Florida Bar Considers Whether Family Members Assisting Children and Incapacitated Adults in Medicaid Appeals are Engaging in Unlicensed Practice of Law
Florida Bar considers whether family members assisting children and incapacitated adults in Medicaid appeals are engaging in unlicensed practice of law
(TALLAHASSEE, Fla., Jan. 20, 2021) – At the request of the Florida Agency for Health Care Administration (AHCA), The Florida Bar’s Standing Committee on the Unlicensed Practice of Law is considering issuing an advisory opinion as soon as this week as to whether parents and close relatives of Medicaid beneficiaries are engaging in the unlicensed practice of law when they assist minor children or incapacitated adults in an appeal of a Medicaid fair hearing decision.
The Florida Health Justice Project (FHJP) led numerous statewide and national organizations and legal ethics professors in urging the committee to answer the question in the negative because of the extreme lack of free legal assistance available and the dire consequences for some of Florida’s most medically fragile and incapacitated residents who would lose their only access to the courts.
“The issues at stake in Medicaid fair hearings have far-reaching effects on both the beneficiaries and their families,” said FHJP Legal Director Katy DeBriere. “They include determinations as to whether a beneficiary can receive personal care assistance with basic daily living needs like eating and bathing, as well as prescription drug coverage and access to specialized medical equipment like wheelchairs, hospital beds, and feeding tubes.”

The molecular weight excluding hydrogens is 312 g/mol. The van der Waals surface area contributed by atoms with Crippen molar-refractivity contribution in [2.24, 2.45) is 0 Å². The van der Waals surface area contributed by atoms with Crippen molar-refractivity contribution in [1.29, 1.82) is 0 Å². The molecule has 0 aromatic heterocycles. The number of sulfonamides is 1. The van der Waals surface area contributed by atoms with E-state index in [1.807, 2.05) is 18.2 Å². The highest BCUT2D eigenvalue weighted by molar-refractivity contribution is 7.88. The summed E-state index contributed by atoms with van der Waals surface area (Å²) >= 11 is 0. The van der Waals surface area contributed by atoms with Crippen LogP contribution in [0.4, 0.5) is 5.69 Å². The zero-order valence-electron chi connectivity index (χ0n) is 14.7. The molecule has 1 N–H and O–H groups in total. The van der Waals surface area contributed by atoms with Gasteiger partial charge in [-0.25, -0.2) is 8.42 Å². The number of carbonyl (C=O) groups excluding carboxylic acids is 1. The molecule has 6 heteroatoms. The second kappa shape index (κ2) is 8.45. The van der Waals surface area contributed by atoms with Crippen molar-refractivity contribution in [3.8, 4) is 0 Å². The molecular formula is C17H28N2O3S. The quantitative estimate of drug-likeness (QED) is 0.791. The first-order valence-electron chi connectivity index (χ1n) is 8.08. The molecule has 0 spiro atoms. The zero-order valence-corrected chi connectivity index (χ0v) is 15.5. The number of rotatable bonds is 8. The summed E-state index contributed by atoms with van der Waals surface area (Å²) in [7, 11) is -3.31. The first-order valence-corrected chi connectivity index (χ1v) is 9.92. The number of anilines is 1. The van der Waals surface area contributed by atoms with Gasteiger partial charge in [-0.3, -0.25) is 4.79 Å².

Once AHCA holds a fair hearing and issues a final order, the beneficiary has the right to appeal that decision to a Florida court. Because many Medicaid beneficiaries lack the capacity to speak for themselves, and because in many cases they and their families cannot obtain legal assistance, a parent or close relative is often their only voice.
Twenty legal ethics professors from some of the nation’s top law schools, including Harvard, Georgetown and New York University, signed written testimony prior to the Bar’s Jan. 15 public hearing on the matter, stating that, “When an immediate relative of a Medicaid recipient (such as the parent of a minor child or the adult son or daughter of a senior citizen with intellectual disabilities) seeks court review of an adverse administrative decision, the immediate relative is not engaged in the unlicensed practice of law,” arguing that they are in fact representing their own interests, which are inherently entwined with those of their dependents, and that they are not holding themselves out as lawyers.
The legal scholars cited case law giving parents the right to assert claims on their own behalf under federal education law pertaining to their children and asserted that “If a state agency wrongly denies a claim to home care but the recipient lacks the ability to appeal to a court, that denial causes acute harm to both the family caregiver and the recipient.”